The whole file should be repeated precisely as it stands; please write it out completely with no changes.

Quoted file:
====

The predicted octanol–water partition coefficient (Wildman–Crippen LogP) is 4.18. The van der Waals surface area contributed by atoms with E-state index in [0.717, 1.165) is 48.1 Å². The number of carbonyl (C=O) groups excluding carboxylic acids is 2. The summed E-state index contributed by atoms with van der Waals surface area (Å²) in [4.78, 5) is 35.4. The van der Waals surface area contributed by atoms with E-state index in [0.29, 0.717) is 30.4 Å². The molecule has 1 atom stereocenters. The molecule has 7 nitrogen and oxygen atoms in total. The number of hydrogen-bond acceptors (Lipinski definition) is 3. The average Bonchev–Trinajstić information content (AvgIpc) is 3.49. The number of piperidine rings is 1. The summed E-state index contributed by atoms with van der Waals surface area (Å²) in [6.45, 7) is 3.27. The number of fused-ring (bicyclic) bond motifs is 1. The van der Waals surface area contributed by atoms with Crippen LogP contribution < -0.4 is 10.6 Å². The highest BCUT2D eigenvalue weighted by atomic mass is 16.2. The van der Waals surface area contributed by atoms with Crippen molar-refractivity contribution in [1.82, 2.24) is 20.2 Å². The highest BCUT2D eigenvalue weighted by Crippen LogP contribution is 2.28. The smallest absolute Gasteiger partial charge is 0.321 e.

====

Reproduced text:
The predicted octanol–water partition coefficient (Wildman–Crippen LogP) is 4.18. The van der Waals surface area contributed by atoms with E-state index in [0.717, 1.165) is 48.1 Å². The number of carbonyl (C=O) groups excluding carboxylic acids is 2. The summed E-state index contributed by atoms with van der Waals surface area (Å²) in [4.78, 5) is 35.4. The van der Waals surface area contributed by atoms with E-state index in [0.29, 0.717) is 30.4 Å². The molecule has 1 atom stereocenters. The molecule has 7 nitrogen and oxygen atoms in total. The number of hydrogen-bond acceptors (Lipinski definition) is 3. The average Bonchev–Trinajstić information content (AvgIpc) is 3.49. The number of piperidine rings is 1. The summed E-state index contributed by atoms with van der Waals surface area (Å²) in [6.45, 7) is 3.27. The number of fused-ring (bicyclic) bond motifs is 1. The van der Waals surface area contributed by atoms with Crippen LogP contribution < -0.4 is 10.6 Å². The highest BCUT2D eigenvalue weighted by atomic mass is 16.2. The van der Waals surface area contributed by atoms with Crippen molar-refractivity contribution in [1.82, 2.24) is 20.2 Å². The highest BCUT2D eigenvalue weighted by Crippen LogP contribution is 2.28. The smallest absolute Gasteiger partial charge is 0.321 e.